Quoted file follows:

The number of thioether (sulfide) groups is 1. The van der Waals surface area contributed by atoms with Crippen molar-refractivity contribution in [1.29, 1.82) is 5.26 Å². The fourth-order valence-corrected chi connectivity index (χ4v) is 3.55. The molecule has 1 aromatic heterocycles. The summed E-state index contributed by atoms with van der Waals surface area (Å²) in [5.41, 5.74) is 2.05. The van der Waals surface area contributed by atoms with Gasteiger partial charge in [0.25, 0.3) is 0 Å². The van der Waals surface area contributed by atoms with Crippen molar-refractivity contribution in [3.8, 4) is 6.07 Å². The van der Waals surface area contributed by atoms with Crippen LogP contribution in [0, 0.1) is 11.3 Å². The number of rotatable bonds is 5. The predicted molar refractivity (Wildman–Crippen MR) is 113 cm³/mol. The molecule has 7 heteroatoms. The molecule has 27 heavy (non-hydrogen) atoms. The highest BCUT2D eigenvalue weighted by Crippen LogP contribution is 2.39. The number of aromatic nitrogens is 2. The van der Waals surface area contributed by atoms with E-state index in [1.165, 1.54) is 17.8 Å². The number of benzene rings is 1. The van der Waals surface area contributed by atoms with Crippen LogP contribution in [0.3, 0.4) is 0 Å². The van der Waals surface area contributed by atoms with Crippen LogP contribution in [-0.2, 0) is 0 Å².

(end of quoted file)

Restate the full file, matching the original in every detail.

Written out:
The number of thioether (sulfide) groups is 1. The van der Waals surface area contributed by atoms with Crippen molar-refractivity contribution in [1.29, 1.82) is 5.26 Å². The fourth-order valence-corrected chi connectivity index (χ4v) is 3.55. The molecule has 1 aromatic heterocycles. The summed E-state index contributed by atoms with van der Waals surface area (Å²) in [5.41, 5.74) is 2.05. The van der Waals surface area contributed by atoms with Gasteiger partial charge in [0.25, 0.3) is 0 Å². The van der Waals surface area contributed by atoms with Crippen molar-refractivity contribution in [3.8, 4) is 6.07 Å². The van der Waals surface area contributed by atoms with Crippen LogP contribution in [0, 0.1) is 11.3 Å². The number of rotatable bonds is 5. The predicted molar refractivity (Wildman–Crippen MR) is 113 cm³/mol. The molecule has 7 heteroatoms. The molecule has 27 heavy (non-hydrogen) atoms. The highest BCUT2D eigenvalue weighted by Crippen LogP contribution is 2.39. The number of aromatic nitrogens is 2. The van der Waals surface area contributed by atoms with E-state index in [1.165, 1.54) is 17.8 Å². The number of benzene rings is 1. The van der Waals surface area contributed by atoms with Crippen LogP contribution in [0.3, 0.4) is 0 Å². The van der Waals surface area contributed by atoms with Crippen LogP contribution in [-0.2, 0) is 0 Å².